Flash Floods In The Mid-Archean

By Keith Cowing
Press Release
March 11, 2020
Filed under
Flash Floods In The Mid-Archean
Photographs of slabs from the regionally correlative layers of accretionary lapilli and ash (numbered 1–9) near the top of H5c, which immediately underlie H6 around the Onverwacht Anticline. Each individual fall-deposited bed <2 cm thick occurs across this entire distance except where H5c is covered by younger strata or faulted out (Fig. 2). Their continuity provides substantial evidence that this contact is not an erosional unconformity. The dark gray “layers” and irregular areas within the volcaniclastic layers in the slabs are post-depositional silica veins.
Science DIrect

Scientists supported in part by the NASA Astrobiology Program have provided new details of how the Hooggeneoeg Formation in South Africa was formed. The Hooggeneoeg Formation is found in the Barberton Greenstone Belt, and holds some of the best-preserved examples of supracrustal rocks from the mid-Archean (3.5 to 3.2 billion years ago).

Astrobiologists have long been interested in the geology of the region because it provides a window into Earth’s ancient history. During the mid-Archean, Earth was like an ‘alien world,’ with environmental conditions that were vastly different than today. However, life was present on the Earth during this time. Studying the mid-Archean can provide clues about how life evolved alongside our planet, and can also help astrobiologists understand the range of conditions that can make a planet habitable for life as we know it.

Recently the Hooggeneoeg Formation has been the focus of scientific scrutiny,. Some studies have suggested that certain rocks found in the formation were deposited under glacial to periglacial conditions, and that these rocks also contain eroded debris from older, granitic continental crust. If true, this would represent a fundamental re-interpretation of the geological history of the Hooggeneoeg Formation. The new study disputes these conclusions, suggesting that floods and storm-driven water flows helped shaped the formation, and that there is no evidence that glaciers influenced sedimentation.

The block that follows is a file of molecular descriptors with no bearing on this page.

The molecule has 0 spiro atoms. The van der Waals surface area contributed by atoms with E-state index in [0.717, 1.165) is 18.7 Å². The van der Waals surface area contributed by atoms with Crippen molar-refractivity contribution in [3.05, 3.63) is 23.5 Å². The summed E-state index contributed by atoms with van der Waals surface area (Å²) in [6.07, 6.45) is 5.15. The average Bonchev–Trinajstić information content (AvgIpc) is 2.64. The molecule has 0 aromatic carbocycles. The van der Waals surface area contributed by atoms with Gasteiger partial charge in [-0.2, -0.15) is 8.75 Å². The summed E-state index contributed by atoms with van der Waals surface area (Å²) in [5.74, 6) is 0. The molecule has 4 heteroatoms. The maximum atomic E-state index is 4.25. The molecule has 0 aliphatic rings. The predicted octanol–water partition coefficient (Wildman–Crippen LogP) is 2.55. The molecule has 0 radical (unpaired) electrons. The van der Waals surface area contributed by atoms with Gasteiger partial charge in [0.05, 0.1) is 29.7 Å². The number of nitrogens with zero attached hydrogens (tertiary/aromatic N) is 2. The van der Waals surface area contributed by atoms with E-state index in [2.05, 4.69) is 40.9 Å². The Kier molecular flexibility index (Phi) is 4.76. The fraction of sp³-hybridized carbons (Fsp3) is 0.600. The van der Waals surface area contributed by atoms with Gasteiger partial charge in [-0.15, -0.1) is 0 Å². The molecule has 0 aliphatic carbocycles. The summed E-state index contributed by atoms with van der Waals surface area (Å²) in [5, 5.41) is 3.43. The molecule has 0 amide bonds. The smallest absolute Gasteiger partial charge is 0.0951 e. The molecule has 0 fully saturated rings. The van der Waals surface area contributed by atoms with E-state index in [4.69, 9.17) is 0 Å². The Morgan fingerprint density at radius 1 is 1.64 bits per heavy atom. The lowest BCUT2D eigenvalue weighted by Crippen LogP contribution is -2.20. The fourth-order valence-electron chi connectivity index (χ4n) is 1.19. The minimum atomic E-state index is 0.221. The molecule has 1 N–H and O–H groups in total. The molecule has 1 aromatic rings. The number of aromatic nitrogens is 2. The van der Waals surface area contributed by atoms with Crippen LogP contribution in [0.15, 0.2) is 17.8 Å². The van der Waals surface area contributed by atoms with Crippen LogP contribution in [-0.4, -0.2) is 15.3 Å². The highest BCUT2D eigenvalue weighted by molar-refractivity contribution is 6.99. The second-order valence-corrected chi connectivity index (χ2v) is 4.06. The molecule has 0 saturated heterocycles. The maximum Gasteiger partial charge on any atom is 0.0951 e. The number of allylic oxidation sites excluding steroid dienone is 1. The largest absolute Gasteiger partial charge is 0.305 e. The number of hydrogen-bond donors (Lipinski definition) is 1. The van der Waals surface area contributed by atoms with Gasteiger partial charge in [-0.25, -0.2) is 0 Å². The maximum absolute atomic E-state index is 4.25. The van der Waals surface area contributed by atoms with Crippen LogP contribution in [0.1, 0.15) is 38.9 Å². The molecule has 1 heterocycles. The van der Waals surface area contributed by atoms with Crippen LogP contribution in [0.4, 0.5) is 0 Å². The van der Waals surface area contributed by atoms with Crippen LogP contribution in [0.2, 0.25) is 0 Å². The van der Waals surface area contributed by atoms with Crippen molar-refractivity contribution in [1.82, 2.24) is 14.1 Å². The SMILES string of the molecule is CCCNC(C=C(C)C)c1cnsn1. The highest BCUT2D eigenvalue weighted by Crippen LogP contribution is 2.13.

The study, “The non-glacial and non-cratonic origin of an early Archean felsic volcaniclastic unit, Barberton Greenstone Belt, South Africa,” was published in the journal Precambrian Research. The work was supported by NASA Astrobiology through the Exobiology Program. This newly-revealed science is also a critical part of NASA’s work to understand the Universe, advance human exploration, and inspire the next generation. As NASA’s Artemis program moves forward with human exploration of the Moon, the search for life on other worlds remains a top priority for the agency.

The non-glacial and non-cratonic origin of an early Archean felsic volcaniclastic unit, Barberton Greenstone Belt, South Africa. Precambrian Research Volume 341, June 2020, 105647


Explorers Club Fellow, ex-NASA Space Station Payload manager/space biologist, Away Teams, Journalist, Lapsed climber, Synaesthete, Na’Vi-Jedi-Freman-Buddhist-mix, ASL, Devon Island and Everest Base Camp veteran, (he/him) 🖖🏻